Mariia Butina is the founder of the pro-gun rights Russian advocacy organisation Right to Bear Arms
US arrests Russian agent for conspiring to influence American politics
US authorities arrested a Russian national and accused her of acting as a Russian agent without registering, a day before President Donald Trump sided with President Vladimir Putin over Russian election interference.
The Justice Department accused the woman, Mariia Butina, of trying to “create a back-channel line of communication” between US and Russian officials and attempting to infiltrate the National Rifle Association on behalf of the Russian government.
Ms Butina served as a special assistant to the deputy governor of Russia’s central bank, Alexander Torshin, a former Russian senator belonging to Vladimir Putin’s political party with alleged ties to the Russian mob world.
Mr Torshin isn’t named in the complaint but is identifiable by title. Mr Torshin, who is now under sanctions by the US government, didn’t immediately respond to a request for comment.
The arrest is the latest demonstration of a split personality within the Trump administration. Prosecutors said Butina herself described the goal of the assignment as “a serious mission – restoration of relations between countries.” Hours before she appeared in court, Mr Trump and Mr Putin took the stage at a meeting in Helsinki and said they sought to restore ties between the nations.
On Friday, the US charged 12 Russian military intelligence officers with computer attacks meant to undermine the Democratic Party during the 2016 election. That same day, Trump called the probe by Special Counsel Robert Mueller as a “witch hunt.” The investigation is now being handled by the Justice Department’s National Security Division, which brought the charges against Ms Butina.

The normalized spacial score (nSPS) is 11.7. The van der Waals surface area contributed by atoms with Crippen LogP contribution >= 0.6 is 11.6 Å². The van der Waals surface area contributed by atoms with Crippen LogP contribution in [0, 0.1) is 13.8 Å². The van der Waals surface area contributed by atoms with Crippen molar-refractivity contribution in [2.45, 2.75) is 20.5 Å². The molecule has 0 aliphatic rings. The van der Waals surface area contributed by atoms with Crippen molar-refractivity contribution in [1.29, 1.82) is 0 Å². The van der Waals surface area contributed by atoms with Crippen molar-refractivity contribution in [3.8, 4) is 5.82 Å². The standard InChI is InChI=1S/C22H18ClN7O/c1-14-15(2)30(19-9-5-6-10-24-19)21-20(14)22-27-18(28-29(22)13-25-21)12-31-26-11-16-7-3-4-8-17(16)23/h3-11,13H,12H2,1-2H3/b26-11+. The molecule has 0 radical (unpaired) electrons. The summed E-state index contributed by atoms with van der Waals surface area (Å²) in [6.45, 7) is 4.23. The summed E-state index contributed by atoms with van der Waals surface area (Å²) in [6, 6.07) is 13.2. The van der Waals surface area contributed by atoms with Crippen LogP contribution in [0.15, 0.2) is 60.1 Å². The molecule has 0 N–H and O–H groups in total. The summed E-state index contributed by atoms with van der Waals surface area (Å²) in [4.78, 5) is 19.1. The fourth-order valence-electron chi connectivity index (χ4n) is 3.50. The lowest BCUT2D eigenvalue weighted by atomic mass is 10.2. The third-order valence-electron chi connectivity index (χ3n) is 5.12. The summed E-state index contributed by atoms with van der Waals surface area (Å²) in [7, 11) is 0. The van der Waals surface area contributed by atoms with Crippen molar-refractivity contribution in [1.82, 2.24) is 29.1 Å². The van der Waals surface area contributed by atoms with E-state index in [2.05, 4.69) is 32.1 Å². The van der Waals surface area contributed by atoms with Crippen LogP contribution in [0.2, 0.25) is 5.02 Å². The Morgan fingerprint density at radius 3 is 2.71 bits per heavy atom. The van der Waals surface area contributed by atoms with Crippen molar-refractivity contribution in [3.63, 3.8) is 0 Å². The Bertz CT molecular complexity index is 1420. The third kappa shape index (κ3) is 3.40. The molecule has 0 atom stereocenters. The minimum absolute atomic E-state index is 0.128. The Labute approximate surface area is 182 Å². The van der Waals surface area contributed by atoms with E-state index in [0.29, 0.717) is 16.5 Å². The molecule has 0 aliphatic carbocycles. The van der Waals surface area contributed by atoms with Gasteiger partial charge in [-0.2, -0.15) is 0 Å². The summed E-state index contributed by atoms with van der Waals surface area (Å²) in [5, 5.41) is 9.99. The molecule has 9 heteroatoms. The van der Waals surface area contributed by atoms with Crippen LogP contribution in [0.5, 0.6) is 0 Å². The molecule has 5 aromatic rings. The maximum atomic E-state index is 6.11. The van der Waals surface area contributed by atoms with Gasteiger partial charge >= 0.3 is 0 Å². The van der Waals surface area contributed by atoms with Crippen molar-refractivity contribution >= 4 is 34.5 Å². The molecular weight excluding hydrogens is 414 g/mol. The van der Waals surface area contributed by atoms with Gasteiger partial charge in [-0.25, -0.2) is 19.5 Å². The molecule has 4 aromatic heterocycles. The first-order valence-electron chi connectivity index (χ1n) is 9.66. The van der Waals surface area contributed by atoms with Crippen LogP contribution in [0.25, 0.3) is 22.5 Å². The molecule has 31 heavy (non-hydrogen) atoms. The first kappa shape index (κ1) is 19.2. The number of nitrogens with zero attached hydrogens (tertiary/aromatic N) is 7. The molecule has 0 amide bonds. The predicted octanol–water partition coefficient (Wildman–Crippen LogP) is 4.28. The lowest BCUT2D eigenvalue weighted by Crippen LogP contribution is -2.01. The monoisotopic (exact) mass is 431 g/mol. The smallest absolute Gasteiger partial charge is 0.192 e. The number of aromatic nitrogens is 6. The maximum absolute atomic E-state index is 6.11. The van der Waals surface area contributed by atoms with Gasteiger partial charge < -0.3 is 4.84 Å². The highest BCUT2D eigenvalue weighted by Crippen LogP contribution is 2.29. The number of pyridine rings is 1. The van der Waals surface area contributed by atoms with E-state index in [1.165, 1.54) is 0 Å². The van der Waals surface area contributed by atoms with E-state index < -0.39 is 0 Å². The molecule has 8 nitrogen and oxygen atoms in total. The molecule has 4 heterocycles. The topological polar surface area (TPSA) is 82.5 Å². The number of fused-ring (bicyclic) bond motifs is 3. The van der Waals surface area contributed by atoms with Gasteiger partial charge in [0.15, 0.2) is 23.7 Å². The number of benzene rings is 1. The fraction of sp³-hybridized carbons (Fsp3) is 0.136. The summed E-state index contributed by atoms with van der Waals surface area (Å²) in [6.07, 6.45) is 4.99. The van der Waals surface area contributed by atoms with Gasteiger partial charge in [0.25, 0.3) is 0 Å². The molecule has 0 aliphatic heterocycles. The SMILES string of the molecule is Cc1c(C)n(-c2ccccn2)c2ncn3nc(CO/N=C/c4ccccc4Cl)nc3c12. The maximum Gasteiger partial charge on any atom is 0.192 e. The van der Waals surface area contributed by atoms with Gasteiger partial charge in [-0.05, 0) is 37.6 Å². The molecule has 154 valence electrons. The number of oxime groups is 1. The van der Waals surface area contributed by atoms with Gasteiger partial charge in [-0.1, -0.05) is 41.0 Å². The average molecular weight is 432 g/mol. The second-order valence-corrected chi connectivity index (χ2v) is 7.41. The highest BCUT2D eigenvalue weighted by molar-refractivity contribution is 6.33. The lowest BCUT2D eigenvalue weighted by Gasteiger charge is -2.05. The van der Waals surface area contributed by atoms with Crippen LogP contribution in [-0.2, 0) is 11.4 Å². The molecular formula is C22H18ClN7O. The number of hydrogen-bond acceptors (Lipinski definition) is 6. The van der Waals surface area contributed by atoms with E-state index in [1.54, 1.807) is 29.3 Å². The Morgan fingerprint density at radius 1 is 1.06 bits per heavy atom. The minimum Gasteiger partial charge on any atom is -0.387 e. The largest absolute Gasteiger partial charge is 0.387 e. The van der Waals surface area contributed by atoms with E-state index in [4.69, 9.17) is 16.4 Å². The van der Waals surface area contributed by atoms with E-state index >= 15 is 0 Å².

Ms Butina, who entered the US on a student visa, is in custody and is scheduled to appear in court again on July 18.
Her organisation, Right to Bear Arms, advocated for American-style Second Amendment rights among Russian citizens. Russian laws surrounding firearms are considerably more strict than that of the US
“She’s very, very well connected with elected officials in the Soviet Union,” Alan Gottlieb, founder of the Second Amendment Foundation, said of Ms Butina in a 2017 interview with Time. A 2015 gun rights event she organised allegedly drew the attention of several National Rifle Association officials, including Pete Brownell, who until recently was the head of the group’s board. He was replaced by Oliver North.
“I am deeply grateful for the friendship of the American NRA,” Ms Butina told Time in 2017. “My work has been focused exclusively on the expansion of gun rights – very publicly.”
Mr Torshin has repeatedly sought to bolster ties to the Trump family using connections he made at the NRA. The FBI is reportedly investigating whether the NRA took money from Russian interests that was then used to boost Mr Trump’s campaign.
Mr Torshin himself leveraged his relationships to reach out to the Trumps, seeking at one point to set up a dinner between Mr Trump and Mr Putin. Around then, Donald Trump Jr and Mr Torshin met briefly at an NRA-related event in Kentucky.